N2 - Background: The prevalence of severe obesity, often considered a contraindication to peritoneal dialysis (PD), has increased over time. However, mortality has decreased more rapidly in the PD population than the hemodialysis (HD) population in the United States. The association between obesity and clinical outcomes among patients with end-stage kidney disease remains unclear in the current era. Study Design: Historical cohort study. Setting & Participants: 15,573 incident PD patients from a large US dialysis organization (2007-2011). Predictor: Body mass index (BMI). Outcomes: Modality longevity, residual renal creatinine clearance, peritonitis, and survival. Results: Higher BMI was significantly associated with shorter time to transfer to HD therapy (P for trend < 0.001), longer time to kidney transplantation (P for trend < 0.001), and, with borderline significance, more frequent peritonitis-related hospitalization (P for trend = 0.05). Compared with lean patients, obese patients had faster declines in residual kidney function (P for trend < 0.001) and consistently achieved lower total Kt/V over time (P for trend < 0.001) despite greater increases in dialysis Kt/V (P for trend < 0.001). There was a U-shaped association between BMI and mortality, with the greatest survival associated with the BMI range of 30 to < 35 kg/m2 in the case-mix adjusted model. Compared with matched HD patients, PD patients had lower mortality in the BMI categories of < 25 and 25 to < 35 kg/m2 and had equivalent survival in the BMI category ≥ 35 kg/m2 (P for interaction = 0.001 [vs < 25 kg/m2]). This attenuation in survival difference among patients with severe obesity was observed only in patients with diabetes, but not those without diabetes. Limitations: Inability to evaluate causal associations. Potential indication bias. Conclusions: Whereas obese PD patients had higher risk for complications than nonobese PD patients, their survival was no worse than matched HD patients.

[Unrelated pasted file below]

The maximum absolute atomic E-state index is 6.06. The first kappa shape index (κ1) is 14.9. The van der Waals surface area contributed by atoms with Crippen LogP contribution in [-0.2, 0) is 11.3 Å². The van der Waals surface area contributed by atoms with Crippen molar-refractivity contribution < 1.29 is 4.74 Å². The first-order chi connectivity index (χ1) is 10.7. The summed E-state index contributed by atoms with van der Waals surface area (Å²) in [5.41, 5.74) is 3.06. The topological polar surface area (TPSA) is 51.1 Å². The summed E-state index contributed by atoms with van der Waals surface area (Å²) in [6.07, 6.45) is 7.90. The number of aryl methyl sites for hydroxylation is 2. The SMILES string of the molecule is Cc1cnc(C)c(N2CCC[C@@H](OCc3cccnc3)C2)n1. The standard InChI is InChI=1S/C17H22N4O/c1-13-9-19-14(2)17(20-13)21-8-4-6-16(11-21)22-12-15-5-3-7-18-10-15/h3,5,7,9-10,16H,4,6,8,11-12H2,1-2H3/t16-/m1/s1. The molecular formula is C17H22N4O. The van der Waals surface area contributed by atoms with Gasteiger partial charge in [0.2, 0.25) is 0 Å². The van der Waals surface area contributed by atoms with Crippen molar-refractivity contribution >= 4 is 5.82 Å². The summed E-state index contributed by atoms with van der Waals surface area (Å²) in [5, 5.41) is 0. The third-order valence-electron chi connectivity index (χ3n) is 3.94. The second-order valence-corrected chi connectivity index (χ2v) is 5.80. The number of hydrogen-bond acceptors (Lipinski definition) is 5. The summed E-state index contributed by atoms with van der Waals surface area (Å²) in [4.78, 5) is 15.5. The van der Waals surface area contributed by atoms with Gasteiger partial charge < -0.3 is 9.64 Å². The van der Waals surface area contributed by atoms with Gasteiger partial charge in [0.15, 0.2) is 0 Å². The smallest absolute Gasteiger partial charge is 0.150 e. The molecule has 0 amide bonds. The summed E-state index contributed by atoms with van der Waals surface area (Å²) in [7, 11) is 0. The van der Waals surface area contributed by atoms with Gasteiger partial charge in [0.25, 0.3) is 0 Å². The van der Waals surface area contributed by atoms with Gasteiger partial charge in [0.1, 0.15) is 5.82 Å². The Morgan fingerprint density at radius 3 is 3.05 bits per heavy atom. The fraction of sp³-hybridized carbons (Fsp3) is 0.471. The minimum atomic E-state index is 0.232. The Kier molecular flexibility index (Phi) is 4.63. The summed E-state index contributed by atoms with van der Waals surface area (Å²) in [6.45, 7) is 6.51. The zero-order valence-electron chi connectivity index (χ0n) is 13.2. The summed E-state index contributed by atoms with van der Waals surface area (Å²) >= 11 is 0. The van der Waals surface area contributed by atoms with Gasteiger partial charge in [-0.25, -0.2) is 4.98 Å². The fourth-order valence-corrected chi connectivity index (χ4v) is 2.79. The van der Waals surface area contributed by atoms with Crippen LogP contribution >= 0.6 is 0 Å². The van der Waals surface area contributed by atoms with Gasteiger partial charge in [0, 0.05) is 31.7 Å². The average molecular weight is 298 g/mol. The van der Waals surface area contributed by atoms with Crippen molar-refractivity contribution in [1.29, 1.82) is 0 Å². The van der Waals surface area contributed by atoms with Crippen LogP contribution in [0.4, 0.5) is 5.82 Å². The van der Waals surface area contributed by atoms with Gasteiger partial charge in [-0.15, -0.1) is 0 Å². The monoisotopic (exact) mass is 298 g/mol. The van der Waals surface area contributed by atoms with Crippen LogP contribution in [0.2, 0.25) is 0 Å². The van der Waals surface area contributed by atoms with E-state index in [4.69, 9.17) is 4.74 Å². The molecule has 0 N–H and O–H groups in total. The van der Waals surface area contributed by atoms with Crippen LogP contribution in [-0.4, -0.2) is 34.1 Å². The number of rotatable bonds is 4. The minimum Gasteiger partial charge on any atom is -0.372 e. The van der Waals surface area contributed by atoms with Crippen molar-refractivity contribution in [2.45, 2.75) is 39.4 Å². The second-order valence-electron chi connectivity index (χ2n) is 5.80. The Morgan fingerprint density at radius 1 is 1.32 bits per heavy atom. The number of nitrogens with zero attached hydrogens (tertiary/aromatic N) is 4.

AB - Background: The prevalence of severe obesity, often considered a contraindication to peritoneal dialysis (PD), has increased over time. However, mortality has decreased more rapidly in the PD population than the hemodialysis (HD) population in the United States. The association between obesity and clinical outcomes among patients with end-stage kidney disease remains unclear in the current era. Study Design: Historical cohort study. Setting & Participants: 15,573 incident PD patients from a large US dialysis organization (2007-2011). Predictor: Body mass index (BMI). Outcomes: Modality longevity, residual renal creatinine clearance, peritonitis, and survival. Results: Higher BMI was significantly associated with shorter time to transfer to HD therapy (P for trend < 0.001), longer time to kidney transplantation (P for trend < 0.001), and, with borderline significance, more frequent peritonitis-related hospitalization (P for trend = 0.05). Compared with lean patients, obese patients had faster declines in residual kidney function (P for trend < 0.001) and consistently achieved lower total Kt/V over time (P for trend < 0.001) despite greater increases in dialysis Kt/V (P for trend < 0.001). There was a U-shaped association between BMI and mortality, with the greatest survival associated with the BMI range of 30 to < 35 kg/m2 in the case-mix adjusted model. Compared with matched HD patients, PD patients had lower mortality in the BMI categories of < 25 and 25 to < 35 kg/m2 and had equivalent survival in the BMI category ≥ 35 kg/m2 (P for interaction = 0.001 [vs < 25 kg/m2]). This attenuation in survival difference among patients with severe obesity was observed only in patients with diabetes, but not those without diabetes. Limitations: Inability to evaluate causal associations. Potential indication bias. Conclusions: Whereas obese PD patients had higher risk for complications than nonobese PD patients, their survival was no worse than matched HD patients.